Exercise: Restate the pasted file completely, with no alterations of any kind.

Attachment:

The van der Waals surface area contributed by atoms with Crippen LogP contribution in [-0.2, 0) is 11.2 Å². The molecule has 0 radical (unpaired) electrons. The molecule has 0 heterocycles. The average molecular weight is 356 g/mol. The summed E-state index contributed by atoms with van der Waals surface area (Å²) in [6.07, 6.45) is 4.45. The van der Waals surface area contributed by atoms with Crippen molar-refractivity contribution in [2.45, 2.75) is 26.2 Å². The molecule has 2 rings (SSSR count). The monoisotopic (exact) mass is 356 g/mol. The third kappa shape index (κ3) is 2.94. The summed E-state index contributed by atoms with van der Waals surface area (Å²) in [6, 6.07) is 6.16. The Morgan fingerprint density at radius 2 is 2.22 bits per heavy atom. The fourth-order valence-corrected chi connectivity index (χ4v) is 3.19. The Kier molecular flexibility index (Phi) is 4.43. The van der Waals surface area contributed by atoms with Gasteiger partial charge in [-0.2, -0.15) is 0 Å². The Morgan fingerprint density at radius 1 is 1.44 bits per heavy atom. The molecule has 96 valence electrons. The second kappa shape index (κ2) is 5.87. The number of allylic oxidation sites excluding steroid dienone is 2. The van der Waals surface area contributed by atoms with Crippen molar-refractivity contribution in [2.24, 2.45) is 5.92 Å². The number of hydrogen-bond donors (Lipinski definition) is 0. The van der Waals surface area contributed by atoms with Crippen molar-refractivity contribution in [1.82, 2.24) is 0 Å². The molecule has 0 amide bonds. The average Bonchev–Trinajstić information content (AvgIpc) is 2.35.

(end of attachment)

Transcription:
The van der Waals surface area contributed by atoms with Crippen LogP contribution in [-0.2, 0) is 11.2 Å². The molecule has 0 radical (unpaired) electrons. The molecule has 0 heterocycles. The average molecular weight is 356 g/mol. The summed E-state index contributed by atoms with van der Waals surface area (Å²) in [6.07, 6.45) is 4.45. The van der Waals surface area contributed by atoms with Crippen molar-refractivity contribution in [2.45, 2.75) is 26.2 Å². The molecule has 2 rings (SSSR count). The monoisotopic (exact) mass is 356 g/mol. The third kappa shape index (κ3) is 2.94. The summed E-state index contributed by atoms with van der Waals surface area (Å²) in [6, 6.07) is 6.16. The Morgan fingerprint density at radius 2 is 2.22 bits per heavy atom. The fourth-order valence-corrected chi connectivity index (χ4v) is 3.19. The Kier molecular flexibility index (Phi) is 4.43. The van der Waals surface area contributed by atoms with Gasteiger partial charge in [-0.2, -0.15) is 0 Å². The Morgan fingerprint density at radius 1 is 1.44 bits per heavy atom. The molecule has 96 valence electrons. The second kappa shape index (κ2) is 5.87. The number of allylic oxidation sites excluding steroid dienone is 2. The van der Waals surface area contributed by atoms with Crippen molar-refractivity contribution in [2.24, 2.45) is 5.92 Å². The number of hydrogen-bond donors (Lipinski definition) is 0. The van der Waals surface area contributed by atoms with Crippen molar-refractivity contribution in [1.82, 2.24) is 0 Å². The molecule has 0 amide bonds. The average Bonchev–Trinajstić information content (AvgIpc) is 2.35.